Tileyard North: First phase of major creative development in Yorkshire set to open in Wakefield in October

The first phase in the development of a major creative hub in Yorkshire is set to be completed later this year.

The first phase in the development of a major creative hub in Yorkshire is set to be completed later this year.

Tileyard North in Wakefield is billed by developers to become home to the UK’s largest creative community outside of London, bringing together people across the region working in industries such as music, film, TV and design.

It will open in a Grade II-Listed mill complex neighbouring The Hepworth gallery on the city’s waterfront, following a multi-million pound restoration of the disused Rutland Mills buildings by the team behind Tileyard London, Europe’s largest music-centric creative community.

An artist impression of what Tileyard North could look like/

It is hoped the first stage of Tileyard North will open in October - including 25 studios and a large events space.

When finished, the whole site is set to include studios and workshops, education space, a hotel, events space and restaurant, cafe and bar facilities.

Nick Keynes, co-founder of Tileyard London, said: “When you cluster like minded business and individuals together, it’s amazing the cumulative effect of that.

“We aren’t bringing anything from the south to the north, it’s about facilitation.

“We’re looking to facilitate the talent already in the region by giving the opportunity to cluster and be around like minded people.

“That’s the magic really. Those meaningful connections through proximity spark serendipitous collaborations and incredible work.”

Since its inception in 2011, Tileyard London has grown from a compact 10-music studio complex into a thriving ecosystem of over 250 studios, organisations, artists and independent creative industry businesses, including an industry-leading educational and training facility.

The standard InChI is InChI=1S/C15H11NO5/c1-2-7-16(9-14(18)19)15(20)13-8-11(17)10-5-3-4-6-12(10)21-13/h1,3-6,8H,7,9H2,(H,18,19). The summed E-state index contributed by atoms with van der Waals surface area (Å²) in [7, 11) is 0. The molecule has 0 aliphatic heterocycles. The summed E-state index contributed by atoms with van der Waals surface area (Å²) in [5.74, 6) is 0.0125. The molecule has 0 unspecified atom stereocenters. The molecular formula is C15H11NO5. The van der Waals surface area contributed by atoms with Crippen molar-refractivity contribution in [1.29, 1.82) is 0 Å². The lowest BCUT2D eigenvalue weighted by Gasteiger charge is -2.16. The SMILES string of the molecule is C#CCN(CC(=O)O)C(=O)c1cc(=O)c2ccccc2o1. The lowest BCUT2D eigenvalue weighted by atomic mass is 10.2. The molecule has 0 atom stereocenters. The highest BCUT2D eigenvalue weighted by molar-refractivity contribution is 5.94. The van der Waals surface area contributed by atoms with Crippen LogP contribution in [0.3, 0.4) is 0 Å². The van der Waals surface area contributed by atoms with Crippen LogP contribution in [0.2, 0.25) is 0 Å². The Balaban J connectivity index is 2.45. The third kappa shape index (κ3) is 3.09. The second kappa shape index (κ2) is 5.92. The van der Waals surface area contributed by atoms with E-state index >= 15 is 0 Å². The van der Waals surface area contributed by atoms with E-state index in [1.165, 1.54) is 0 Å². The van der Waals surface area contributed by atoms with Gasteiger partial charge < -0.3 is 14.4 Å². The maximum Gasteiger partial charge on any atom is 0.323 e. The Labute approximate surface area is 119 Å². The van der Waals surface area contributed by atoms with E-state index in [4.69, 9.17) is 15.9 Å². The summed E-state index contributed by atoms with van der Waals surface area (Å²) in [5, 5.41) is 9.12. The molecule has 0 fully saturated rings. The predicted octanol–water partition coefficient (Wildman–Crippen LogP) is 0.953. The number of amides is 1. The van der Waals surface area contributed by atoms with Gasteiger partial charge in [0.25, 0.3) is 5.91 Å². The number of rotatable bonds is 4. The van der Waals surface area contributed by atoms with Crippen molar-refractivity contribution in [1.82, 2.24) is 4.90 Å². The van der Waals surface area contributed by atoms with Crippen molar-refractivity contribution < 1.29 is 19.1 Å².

Its founders hope to replicate such success in Yorkshire, describing how the development will help to ‘bridge the gap between the creative industries of the south and north’.

It is hoped that the creative hub will be integral in establishing new business relationships and networks, creating new opportunities and empowering talent across the region.

It is expected that the new site will also create around 500 new skilled jobs, as the creative community expands.

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He added: “By the time we open I’m hoping we will already have a pretty established community from day one.

“We want to give Wakefield a sense of aspiration, a sense of belief that Wakefield has a lot to offer.”

Levelling up funding from the Government will support the later stages of development.

Earlier this year, Cabinet Office Minister Nigel Adams visited Tileyard London and heard about the plans to ‘strengthen Yorkshire’s place within the UK’s creative industry’ through Tileyard North.

The minister said the development “shows that levelling up is not just a government policy, but an opportunity of which the private sector and creative industries can take full advantage”.